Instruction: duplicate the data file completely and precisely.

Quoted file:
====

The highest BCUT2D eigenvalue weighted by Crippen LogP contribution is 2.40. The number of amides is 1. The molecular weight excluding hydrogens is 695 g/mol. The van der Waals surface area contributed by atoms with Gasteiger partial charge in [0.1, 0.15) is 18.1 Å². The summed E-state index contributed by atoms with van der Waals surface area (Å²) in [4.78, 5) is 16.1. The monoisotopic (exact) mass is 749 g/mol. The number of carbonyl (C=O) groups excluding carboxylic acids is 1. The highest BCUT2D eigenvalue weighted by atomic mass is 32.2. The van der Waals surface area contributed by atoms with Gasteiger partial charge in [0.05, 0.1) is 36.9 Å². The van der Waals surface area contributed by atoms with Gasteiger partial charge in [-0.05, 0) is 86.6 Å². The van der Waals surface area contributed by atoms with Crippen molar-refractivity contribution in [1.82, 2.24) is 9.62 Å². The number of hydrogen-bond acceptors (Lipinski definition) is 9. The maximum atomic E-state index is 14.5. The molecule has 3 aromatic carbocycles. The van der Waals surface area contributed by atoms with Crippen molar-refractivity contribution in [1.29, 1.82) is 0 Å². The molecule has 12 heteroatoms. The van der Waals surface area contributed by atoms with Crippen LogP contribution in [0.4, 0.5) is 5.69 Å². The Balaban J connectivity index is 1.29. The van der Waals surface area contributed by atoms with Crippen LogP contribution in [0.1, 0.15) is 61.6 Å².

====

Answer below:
The highest BCUT2D eigenvalue weighted by Crippen LogP contribution is 2.40. The number of amides is 1. The molecular weight excluding hydrogens is 695 g/mol. The van der Waals surface area contributed by atoms with Gasteiger partial charge in [0.1, 0.15) is 18.1 Å². The summed E-state index contributed by atoms with van der Waals surface area (Å²) in [4.78, 5) is 16.1. The monoisotopic (exact) mass is 749 g/mol. The number of carbonyl (C=O) groups excluding carboxylic acids is 1. The highest BCUT2D eigenvalue weighted by atomic mass is 32.2. The van der Waals surface area contributed by atoms with Gasteiger partial charge in [0.05, 0.1) is 36.9 Å². The van der Waals surface area contributed by atoms with Gasteiger partial charge in [-0.05, 0) is 86.6 Å². The van der Waals surface area contributed by atoms with Crippen molar-refractivity contribution in [1.82, 2.24) is 9.62 Å². The number of hydrogen-bond acceptors (Lipinski definition) is 9. The maximum atomic E-state index is 14.5. The molecule has 3 aromatic carbocycles. The van der Waals surface area contributed by atoms with Crippen molar-refractivity contribution in [1.29, 1.82) is 0 Å². The molecule has 12 heteroatoms. The van der Waals surface area contributed by atoms with Crippen LogP contribution in [0.4, 0.5) is 5.69 Å². The Balaban J connectivity index is 1.29. The van der Waals surface area contributed by atoms with Crippen LogP contribution in [0.1, 0.15) is 61.6 Å².